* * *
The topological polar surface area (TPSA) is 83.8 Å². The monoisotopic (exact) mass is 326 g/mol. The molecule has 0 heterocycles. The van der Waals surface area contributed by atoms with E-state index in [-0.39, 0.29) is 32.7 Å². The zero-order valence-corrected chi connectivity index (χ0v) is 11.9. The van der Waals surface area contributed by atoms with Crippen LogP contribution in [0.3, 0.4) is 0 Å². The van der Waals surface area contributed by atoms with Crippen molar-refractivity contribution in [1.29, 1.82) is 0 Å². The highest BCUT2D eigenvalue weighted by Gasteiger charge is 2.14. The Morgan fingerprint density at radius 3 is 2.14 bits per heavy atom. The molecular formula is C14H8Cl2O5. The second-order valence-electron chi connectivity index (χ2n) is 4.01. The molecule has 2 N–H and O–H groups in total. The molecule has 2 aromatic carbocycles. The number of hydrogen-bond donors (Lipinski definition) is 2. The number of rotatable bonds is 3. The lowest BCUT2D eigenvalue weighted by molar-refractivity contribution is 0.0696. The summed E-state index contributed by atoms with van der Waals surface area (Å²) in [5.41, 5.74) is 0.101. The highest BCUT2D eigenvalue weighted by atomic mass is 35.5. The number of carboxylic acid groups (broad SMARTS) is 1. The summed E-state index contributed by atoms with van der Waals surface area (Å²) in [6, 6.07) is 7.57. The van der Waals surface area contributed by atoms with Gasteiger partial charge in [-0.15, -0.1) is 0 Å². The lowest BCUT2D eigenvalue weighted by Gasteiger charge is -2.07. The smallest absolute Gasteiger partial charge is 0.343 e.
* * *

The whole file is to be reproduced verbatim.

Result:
The topological polar surface area (TPSA) is 83.8 Å². The monoisotopic (exact) mass is 326 g/mol. The molecule has 0 heterocycles. The van der Waals surface area contributed by atoms with E-state index in [-0.39, 0.29) is 32.7 Å². The zero-order valence-corrected chi connectivity index (χ0v) is 11.9. The van der Waals surface area contributed by atoms with Crippen LogP contribution in [0.3, 0.4) is 0 Å². The van der Waals surface area contributed by atoms with Crippen molar-refractivity contribution in [1.29, 1.82) is 0 Å². The highest BCUT2D eigenvalue weighted by Gasteiger charge is 2.14. The Morgan fingerprint density at radius 3 is 2.14 bits per heavy atom. The molecular formula is C14H8Cl2O5. The second-order valence-electron chi connectivity index (χ2n) is 4.01. The molecule has 2 N–H and O–H groups in total. The molecule has 2 aromatic carbocycles. The number of hydrogen-bond donors (Lipinski definition) is 2. The number of rotatable bonds is 3. The lowest BCUT2D eigenvalue weighted by molar-refractivity contribution is 0.0696. The summed E-state index contributed by atoms with van der Waals surface area (Å²) in [5.41, 5.74) is 0.101. The highest BCUT2D eigenvalue weighted by atomic mass is 35.5. The number of carboxylic acid groups (broad SMARTS) is 1. The summed E-state index contributed by atoms with van der Waals surface area (Å²) in [6, 6.07) is 7.57. The van der Waals surface area contributed by atoms with Gasteiger partial charge in [-0.15, -0.1) is 0 Å². The lowest BCUT2D eigenvalue weighted by Gasteiger charge is -2.07. The smallest absolute Gasteiger partial charge is 0.343 e.